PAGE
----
Global Risks

What COVID-19 tells us about the changing nature of disaster risk

A man looks out of his car during a traffic stoppage, during the outbreak of the coronavirus disease (COVID-19) in New York City, New York, U.S., April 20, 2020. REUTERS/Andrew Kelly     TPX IMAGES OF THE DAY - RC2I8G90HRGF

A man looks out of his car during a traffic stoppage, during the outbreak of the coronavirus disease Image: REUTERS/Andrew Kelly TPX IMAGES OF THE DAY - RC2I8G90HRGF

Mami Mizutori
Special Representative of the Secretary-General for Disaster Risk Reduction, United Nations Office for Disaster Risk Reduction
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- COVID-19 is only one of many global hazards that threaten our existence.

- Past warnings of a pandemic were often ignored, despite mounting evidence that countries needed to prepare for one.

- Here is how we must overhaul our risk reduction strategies to protect ourselves from other global disasters.

All over the world, life as we know it has unravelled faster than we could ever have imagined.

In a few countries, the spread of COVID-19 itself is slowing, offering a glimmer of hope. But the socio-economic impact on the world’s most vulnerable people continues to worsen. The outlook is grim for millions who live hand-to-mouth, in slum-like conditions or in crowded refugee camps.

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Given the scale of the challenge, what do we need to do now?

First, we must recognize that the nature of risk in our society has changed dramatically. Human activity has become the dominant influence on the environment and climate, in what is known as the age of the Anthropocene.

Risk has become systemic. It cannot be divided into categories that are then assigned to health authorities, disaster management agencies or early warning centres. If governments continue to operate in this way, the bigger picture as a disaster unfolds will remain unseen and the solutions will not be fit for purpose.

Risk reduction solutions are needed across sectors such as water, sanitation and hygiene; education; health and nutrition; livelihoods; child and social protection; shelter and housing; and public open spaces.

To make things worse, several hazards may strike at once. Disasters have already coincided with the COVID-19 crisis: two weeks ago, Croatia experienced a 5.5 Richter earthquake, and Vanuatu has been hit by a category 5 cyclone.

Viruses do not respect the timelines of other disasters. They do not respect borders or politics. This is why we need global solutions that will still work when we decide to re-open our borders.

Second, these solutions must prioritize aid to the most vulnerable. Most of the world’s poor live in countries where public health infrastructure and services are not fit for purpose at the best of times.

The United Nations Secretary-General has called the current situation a human crisis, emphasising that we need to focus on people and the most vulnerable communities. Solutions must cover the need to prevent the spread of COVID-19 as well as the need to respond to the extensive socio-economic impact on people.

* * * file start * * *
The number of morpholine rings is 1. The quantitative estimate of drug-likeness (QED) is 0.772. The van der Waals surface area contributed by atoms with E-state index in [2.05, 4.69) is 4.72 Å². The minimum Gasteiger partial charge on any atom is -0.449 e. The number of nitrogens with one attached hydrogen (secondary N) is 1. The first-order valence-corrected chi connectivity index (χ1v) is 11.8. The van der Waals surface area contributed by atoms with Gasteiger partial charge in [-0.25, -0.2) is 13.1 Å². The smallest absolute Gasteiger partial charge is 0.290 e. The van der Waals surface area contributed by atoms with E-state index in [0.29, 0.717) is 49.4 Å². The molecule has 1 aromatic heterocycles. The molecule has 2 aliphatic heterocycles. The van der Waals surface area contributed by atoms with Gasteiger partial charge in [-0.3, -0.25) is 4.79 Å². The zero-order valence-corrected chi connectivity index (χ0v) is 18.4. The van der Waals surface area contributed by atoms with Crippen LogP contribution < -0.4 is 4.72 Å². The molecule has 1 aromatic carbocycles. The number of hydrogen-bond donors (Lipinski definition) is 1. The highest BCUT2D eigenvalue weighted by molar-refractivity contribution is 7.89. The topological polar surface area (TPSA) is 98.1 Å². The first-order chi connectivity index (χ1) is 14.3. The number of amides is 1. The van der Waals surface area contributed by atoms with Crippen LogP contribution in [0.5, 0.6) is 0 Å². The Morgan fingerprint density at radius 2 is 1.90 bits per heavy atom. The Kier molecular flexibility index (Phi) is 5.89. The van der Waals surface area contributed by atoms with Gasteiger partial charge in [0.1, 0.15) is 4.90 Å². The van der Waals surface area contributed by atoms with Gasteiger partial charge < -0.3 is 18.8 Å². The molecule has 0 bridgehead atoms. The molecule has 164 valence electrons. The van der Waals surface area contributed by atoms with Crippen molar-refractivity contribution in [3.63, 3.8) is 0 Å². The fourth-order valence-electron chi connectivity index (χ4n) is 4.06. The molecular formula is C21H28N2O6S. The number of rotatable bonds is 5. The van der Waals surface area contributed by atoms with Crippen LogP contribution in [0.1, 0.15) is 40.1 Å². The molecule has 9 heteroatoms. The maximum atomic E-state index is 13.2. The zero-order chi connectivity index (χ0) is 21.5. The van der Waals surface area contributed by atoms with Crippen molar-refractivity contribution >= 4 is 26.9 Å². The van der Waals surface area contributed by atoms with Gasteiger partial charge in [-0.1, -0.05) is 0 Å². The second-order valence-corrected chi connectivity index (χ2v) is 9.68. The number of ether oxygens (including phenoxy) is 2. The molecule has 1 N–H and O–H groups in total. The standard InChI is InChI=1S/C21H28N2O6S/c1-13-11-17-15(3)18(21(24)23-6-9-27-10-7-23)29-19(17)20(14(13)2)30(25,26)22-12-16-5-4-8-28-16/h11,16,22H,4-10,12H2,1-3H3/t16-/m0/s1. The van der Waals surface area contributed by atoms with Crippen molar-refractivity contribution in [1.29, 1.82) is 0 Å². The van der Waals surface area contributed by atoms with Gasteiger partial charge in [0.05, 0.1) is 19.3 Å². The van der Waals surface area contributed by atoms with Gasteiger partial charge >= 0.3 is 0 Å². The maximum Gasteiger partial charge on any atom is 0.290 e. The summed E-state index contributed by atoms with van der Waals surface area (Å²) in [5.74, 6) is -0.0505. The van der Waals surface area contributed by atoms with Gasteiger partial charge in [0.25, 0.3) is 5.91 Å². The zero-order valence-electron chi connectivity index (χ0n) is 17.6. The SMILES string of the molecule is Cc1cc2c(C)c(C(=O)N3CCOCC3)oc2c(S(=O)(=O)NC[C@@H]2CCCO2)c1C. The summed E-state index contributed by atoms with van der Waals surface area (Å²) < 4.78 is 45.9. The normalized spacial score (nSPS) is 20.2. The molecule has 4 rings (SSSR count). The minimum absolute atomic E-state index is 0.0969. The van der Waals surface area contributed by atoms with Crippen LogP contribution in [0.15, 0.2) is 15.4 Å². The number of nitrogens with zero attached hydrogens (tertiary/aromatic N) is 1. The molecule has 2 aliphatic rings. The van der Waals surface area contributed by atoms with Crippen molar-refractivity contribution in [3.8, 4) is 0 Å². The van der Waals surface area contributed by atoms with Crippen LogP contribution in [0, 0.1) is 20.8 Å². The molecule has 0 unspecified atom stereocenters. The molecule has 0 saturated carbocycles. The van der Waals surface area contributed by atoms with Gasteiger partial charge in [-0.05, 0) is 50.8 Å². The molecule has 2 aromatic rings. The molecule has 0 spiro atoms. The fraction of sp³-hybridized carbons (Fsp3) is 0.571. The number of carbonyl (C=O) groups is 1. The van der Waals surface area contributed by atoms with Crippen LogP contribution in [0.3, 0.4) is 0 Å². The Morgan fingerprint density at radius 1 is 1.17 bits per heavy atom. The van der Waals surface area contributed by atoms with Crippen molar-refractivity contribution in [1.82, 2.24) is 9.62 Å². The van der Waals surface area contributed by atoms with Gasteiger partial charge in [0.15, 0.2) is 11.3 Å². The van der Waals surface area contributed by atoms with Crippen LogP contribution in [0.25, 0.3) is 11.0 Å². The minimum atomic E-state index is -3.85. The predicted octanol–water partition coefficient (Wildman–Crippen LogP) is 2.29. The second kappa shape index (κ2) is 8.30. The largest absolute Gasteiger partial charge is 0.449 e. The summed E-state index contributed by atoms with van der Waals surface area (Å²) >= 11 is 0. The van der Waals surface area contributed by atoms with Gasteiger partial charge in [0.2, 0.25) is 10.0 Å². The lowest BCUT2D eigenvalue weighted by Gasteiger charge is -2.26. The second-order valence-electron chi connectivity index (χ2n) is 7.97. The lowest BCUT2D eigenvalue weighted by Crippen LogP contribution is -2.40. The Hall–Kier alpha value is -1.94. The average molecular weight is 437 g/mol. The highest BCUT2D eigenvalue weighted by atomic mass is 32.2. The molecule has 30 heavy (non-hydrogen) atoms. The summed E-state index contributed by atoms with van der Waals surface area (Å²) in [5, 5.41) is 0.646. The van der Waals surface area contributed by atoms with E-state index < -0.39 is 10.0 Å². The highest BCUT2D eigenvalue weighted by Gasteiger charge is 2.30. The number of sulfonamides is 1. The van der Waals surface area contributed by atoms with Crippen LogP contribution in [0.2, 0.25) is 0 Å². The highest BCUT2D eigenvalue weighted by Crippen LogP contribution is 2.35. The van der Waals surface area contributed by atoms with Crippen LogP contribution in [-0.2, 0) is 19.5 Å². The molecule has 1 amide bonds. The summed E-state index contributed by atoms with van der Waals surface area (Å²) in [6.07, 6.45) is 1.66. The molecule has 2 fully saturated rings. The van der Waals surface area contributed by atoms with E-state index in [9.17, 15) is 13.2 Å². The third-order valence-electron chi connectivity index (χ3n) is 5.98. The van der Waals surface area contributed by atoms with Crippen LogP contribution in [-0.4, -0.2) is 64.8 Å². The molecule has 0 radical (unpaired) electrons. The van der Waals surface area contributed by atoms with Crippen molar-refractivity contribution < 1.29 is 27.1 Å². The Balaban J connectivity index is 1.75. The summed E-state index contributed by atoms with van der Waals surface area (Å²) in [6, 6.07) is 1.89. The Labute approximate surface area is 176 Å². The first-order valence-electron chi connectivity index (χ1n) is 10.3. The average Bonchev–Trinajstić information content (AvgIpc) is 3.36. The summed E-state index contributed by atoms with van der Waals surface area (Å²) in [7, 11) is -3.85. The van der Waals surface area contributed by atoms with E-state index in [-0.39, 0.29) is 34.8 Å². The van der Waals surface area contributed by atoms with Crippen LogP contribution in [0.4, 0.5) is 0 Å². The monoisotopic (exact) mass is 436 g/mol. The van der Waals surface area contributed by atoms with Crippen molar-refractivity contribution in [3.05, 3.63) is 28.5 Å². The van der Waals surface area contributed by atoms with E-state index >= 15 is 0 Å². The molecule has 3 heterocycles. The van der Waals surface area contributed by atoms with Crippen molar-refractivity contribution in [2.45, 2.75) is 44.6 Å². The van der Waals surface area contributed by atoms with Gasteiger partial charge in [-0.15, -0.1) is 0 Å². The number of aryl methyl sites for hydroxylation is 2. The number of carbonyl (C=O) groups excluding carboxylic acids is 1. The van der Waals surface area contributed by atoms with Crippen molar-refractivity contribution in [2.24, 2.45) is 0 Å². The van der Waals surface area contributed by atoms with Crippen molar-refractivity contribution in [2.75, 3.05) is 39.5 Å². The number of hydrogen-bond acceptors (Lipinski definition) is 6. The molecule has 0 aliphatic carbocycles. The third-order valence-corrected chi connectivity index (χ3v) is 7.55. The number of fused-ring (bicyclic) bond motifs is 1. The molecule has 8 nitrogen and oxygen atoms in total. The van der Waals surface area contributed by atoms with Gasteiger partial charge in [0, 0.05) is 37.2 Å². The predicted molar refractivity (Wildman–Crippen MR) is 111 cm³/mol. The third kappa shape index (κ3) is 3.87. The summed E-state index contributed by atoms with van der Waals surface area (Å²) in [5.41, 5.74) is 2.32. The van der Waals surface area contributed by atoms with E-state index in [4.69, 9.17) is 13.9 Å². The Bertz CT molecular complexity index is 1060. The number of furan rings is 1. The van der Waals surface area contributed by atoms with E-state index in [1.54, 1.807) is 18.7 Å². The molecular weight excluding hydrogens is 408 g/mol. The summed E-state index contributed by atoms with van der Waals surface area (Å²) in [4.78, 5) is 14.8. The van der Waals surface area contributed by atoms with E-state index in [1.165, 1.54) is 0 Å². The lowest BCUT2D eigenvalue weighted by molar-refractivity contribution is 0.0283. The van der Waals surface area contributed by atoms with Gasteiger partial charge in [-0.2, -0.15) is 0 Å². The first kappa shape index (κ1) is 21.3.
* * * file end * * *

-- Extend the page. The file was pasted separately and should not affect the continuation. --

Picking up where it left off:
Third, the world’s richest nations must recognize that they have ignored the risk of a pandemic for far too long. This disaster has been foretold - many times - and now threatens the health of everyone on this planet.


Only six months ago, the Global Preparedness Monitoring Board, a joint initiative of the World Health Organisation (WHO) and the World Bank, released the report “A World at Risk”. It warned of a “very real threat of a rapidly moving, highly lethal pandemic of a respiratory pathogen killing 50 to 80 million people and wiping out nearly 5% of the world’s economy.”

Two years earlier, the International Working Group on Financing Preparedness, issued the report “From Panic and Neglect to Investing in Health Security”. It warned: “Multiple pandemics, numerous outbreaks, thousands of lives lost and billions of dollars of national income wiped out – all since the turn of this century, in barely 17 years – and yet the world’s investments in pandemic preparedness and response remain woefully inadequate.”

How much would it have cost to secure the world against such a contingency?

Three years ago, the Commission on a Global Health Risk Framework for the Future proposed measures to stave off health disasters including an annual investment of $3.4 billion to upgrade national health systems; $1 billion investment in research and development and up to $155 million for the WHO to establish a dedicated Centre for Health Emergency Preparedness and Response.

Considering the current economic downturn and the lack of capacity to respond adequately to the pandemic, those sums seem very reasonable.

Fourth, success in managing disaster risk depends on good governance and political commitment.

Five years ago, UN member states extended the definition of risk to include biological hazards when they adopted the Sendai Framework for Disaster Risk Reduction. This was a result of a push from countries which had experienced Ebola, MARS and SARS.

The Sendai Framework calls for a substantial number of member states to have a national strategy for disaster risk reduction by the end of this year. However, to date, only 81 countries report having these in place. Not many of these strategies include pandemic threats. It is time now to rectify this following WHO guidelines.

This crisis has given us a huge opportunity to reboot how we view economic growth and to recognize what is important for our survival as a species and for the sustainable development of the planet.

COVID-19 is a wake-up call. It would be a fatal mistake to reach for the snooze button.

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